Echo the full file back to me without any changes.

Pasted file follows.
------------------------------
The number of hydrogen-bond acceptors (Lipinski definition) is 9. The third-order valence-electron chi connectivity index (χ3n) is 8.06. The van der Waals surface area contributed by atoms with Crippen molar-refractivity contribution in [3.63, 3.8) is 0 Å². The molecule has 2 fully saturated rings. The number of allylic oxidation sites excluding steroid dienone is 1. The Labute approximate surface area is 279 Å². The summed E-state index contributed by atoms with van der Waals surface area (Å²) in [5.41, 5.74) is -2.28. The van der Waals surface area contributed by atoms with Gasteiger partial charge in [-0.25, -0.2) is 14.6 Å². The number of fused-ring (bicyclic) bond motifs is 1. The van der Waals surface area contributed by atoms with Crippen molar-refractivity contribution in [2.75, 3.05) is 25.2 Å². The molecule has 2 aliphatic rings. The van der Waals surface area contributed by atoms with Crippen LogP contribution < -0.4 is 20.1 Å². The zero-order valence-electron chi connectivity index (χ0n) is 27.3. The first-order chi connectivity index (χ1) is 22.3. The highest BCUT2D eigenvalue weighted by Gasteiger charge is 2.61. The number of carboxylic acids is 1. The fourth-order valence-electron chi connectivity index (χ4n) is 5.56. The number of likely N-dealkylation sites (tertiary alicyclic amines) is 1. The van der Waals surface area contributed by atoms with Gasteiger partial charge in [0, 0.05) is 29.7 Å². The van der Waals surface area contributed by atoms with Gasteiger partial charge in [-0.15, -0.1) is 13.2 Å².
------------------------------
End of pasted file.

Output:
The number of hydrogen-bond acceptors (Lipinski definition) is 9. The third-order valence-electron chi connectivity index (χ3n) is 8.06. The van der Waals surface area contributed by atoms with Crippen molar-refractivity contribution in [3.63, 3.8) is 0 Å². The molecule has 2 fully saturated rings. The number of allylic oxidation sites excluding steroid dienone is 1. The Labute approximate surface area is 279 Å². The summed E-state index contributed by atoms with van der Waals surface area (Å²) in [5.41, 5.74) is -2.28. The van der Waals surface area contributed by atoms with Gasteiger partial charge in [-0.25, -0.2) is 14.6 Å². The number of fused-ring (bicyclic) bond motifs is 1. The van der Waals surface area contributed by atoms with Crippen molar-refractivity contribution in [2.75, 3.05) is 25.2 Å². The molecule has 2 aliphatic rings. The van der Waals surface area contributed by atoms with Crippen LogP contribution < -0.4 is 20.1 Å². The zero-order valence-electron chi connectivity index (χ0n) is 27.3. The first-order chi connectivity index (χ1) is 22.3. The highest BCUT2D eigenvalue weighted by Gasteiger charge is 2.61. The number of carboxylic acids is 1. The fourth-order valence-electron chi connectivity index (χ4n) is 5.56. The number of likely N-dealkylation sites (tertiary alicyclic amines) is 1. The van der Waals surface area contributed by atoms with Gasteiger partial charge in [0, 0.05) is 29.7 Å². The van der Waals surface area contributed by atoms with Gasteiger partial charge in [-0.15, -0.1) is 13.2 Å².